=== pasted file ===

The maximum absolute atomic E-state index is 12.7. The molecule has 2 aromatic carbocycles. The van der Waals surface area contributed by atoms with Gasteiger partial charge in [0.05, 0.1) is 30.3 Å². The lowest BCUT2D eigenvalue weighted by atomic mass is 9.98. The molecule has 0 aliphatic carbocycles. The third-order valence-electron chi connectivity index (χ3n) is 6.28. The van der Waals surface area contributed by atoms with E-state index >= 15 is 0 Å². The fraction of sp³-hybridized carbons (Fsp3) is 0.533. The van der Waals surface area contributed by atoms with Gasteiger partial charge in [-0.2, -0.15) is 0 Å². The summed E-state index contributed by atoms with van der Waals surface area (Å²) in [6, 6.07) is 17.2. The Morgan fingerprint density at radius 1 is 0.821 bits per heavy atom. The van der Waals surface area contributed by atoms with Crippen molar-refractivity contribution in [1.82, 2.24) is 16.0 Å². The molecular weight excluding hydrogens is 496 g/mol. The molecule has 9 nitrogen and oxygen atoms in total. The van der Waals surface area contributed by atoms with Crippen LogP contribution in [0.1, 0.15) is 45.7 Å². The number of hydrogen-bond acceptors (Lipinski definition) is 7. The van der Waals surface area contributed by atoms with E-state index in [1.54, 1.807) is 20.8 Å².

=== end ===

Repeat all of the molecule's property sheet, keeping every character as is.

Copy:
The maximum absolute atomic E-state index is 12.7. The molecule has 2 aromatic carbocycles. The van der Waals surface area contributed by atoms with Gasteiger partial charge in [0.05, 0.1) is 30.3 Å². The lowest BCUT2D eigenvalue weighted by atomic mass is 9.98. The molecule has 0 aliphatic carbocycles. The third-order valence-electron chi connectivity index (χ3n) is 6.28. The van der Waals surface area contributed by atoms with E-state index >= 15 is 0 Å². The fraction of sp³-hybridized carbons (Fsp3) is 0.533. The van der Waals surface area contributed by atoms with Gasteiger partial charge in [-0.2, -0.15) is 0 Å². The summed E-state index contributed by atoms with van der Waals surface area (Å²) in [6, 6.07) is 17.2. The Morgan fingerprint density at radius 1 is 0.821 bits per heavy atom. The van der Waals surface area contributed by atoms with Crippen molar-refractivity contribution in [1.82, 2.24) is 16.0 Å². The molecular weight excluding hydrogens is 496 g/mol. The molecule has 9 nitrogen and oxygen atoms in total. The van der Waals surface area contributed by atoms with Crippen LogP contribution in [0.1, 0.15) is 45.7 Å². The number of hydrogen-bond acceptors (Lipinski definition) is 7. The van der Waals surface area contributed by atoms with E-state index in [1.54, 1.807) is 20.8 Å².